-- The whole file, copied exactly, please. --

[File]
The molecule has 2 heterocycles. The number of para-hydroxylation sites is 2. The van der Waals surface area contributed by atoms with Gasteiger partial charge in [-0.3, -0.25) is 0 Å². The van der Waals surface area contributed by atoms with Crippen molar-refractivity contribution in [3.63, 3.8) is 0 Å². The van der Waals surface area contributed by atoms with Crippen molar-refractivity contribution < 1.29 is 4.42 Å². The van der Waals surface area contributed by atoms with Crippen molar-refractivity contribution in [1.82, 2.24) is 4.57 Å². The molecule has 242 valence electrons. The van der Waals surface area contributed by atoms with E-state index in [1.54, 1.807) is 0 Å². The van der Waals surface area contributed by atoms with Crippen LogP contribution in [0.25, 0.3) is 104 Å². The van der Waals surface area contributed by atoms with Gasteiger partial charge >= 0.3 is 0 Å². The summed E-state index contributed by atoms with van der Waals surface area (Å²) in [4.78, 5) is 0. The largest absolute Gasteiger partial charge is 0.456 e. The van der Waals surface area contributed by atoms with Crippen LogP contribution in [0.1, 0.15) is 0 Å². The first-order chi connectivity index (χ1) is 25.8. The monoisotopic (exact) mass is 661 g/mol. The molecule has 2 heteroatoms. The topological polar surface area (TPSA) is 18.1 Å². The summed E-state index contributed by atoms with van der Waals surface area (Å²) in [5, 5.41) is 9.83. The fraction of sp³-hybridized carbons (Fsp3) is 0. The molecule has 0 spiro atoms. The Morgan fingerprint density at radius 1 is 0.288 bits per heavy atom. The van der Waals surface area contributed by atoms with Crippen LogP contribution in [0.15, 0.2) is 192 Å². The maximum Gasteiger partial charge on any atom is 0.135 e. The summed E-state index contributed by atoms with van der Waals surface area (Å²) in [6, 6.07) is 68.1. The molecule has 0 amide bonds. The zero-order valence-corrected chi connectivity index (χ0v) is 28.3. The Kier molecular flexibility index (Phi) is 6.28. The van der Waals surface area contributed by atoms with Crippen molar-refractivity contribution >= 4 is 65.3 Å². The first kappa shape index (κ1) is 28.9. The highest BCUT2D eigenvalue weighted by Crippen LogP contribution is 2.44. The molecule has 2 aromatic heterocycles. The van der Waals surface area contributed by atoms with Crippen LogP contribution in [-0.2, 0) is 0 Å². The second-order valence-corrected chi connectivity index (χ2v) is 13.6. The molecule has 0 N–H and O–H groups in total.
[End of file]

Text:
The molecule has 2 heterocycles. The number of para-hydroxylation sites is 2. The van der Waals surface area contributed by atoms with Gasteiger partial charge in [-0.3, -0.25) is 0 Å². The van der Waals surface area contributed by atoms with Crippen molar-refractivity contribution in [3.63, 3.8) is 0 Å². The van der Waals surface area contributed by atoms with Crippen molar-refractivity contribution < 1.29 is 4.42 Å². The van der Waals surface area contributed by atoms with Crippen molar-refractivity contribution in [1.82, 2.24) is 4.57 Å². The molecule has 242 valence electrons. The van der Waals surface area contributed by atoms with E-state index in [1.54, 1.807) is 0 Å². The van der Waals surface area contributed by atoms with Crippen LogP contribution in [0.25, 0.3) is 104 Å². The van der Waals surface area contributed by atoms with Gasteiger partial charge >= 0.3 is 0 Å². The summed E-state index contributed by atoms with van der Waals surface area (Å²) in [4.78, 5) is 0. The largest absolute Gasteiger partial charge is 0.456 e. The van der Waals surface area contributed by atoms with Crippen LogP contribution in [0.1, 0.15) is 0 Å². The first-order chi connectivity index (χ1) is 25.8. The monoisotopic (exact) mass is 661 g/mol. The molecule has 2 heteroatoms. The topological polar surface area (TPSA) is 18.1 Å². The summed E-state index contributed by atoms with van der Waals surface area (Å²) in [5, 5.41) is 9.83. The fraction of sp³-hybridized carbons (Fsp3) is 0. The molecule has 0 spiro atoms. The Morgan fingerprint density at radius 1 is 0.288 bits per heavy atom. The van der Waals surface area contributed by atoms with Crippen LogP contribution in [0.15, 0.2) is 192 Å². The maximum Gasteiger partial charge on any atom is 0.135 e. The summed E-state index contributed by atoms with van der Waals surface area (Å²) in [6, 6.07) is 68.1. The molecule has 0 amide bonds. The zero-order valence-corrected chi connectivity index (χ0v) is 28.3. The Kier molecular flexibility index (Phi) is 6.28. The van der Waals surface area contributed by atoms with Crippen molar-refractivity contribution >= 4 is 65.3 Å². The first kappa shape index (κ1) is 28.9. The highest BCUT2D eigenvalue weighted by Crippen LogP contribution is 2.44. The molecule has 2 aromatic heterocycles. The van der Waals surface area contributed by atoms with Crippen LogP contribution in [-0.2, 0) is 0 Å². The second-order valence-corrected chi connectivity index (χ2v) is 13.6. The molecule has 0 N–H and O–H groups in total.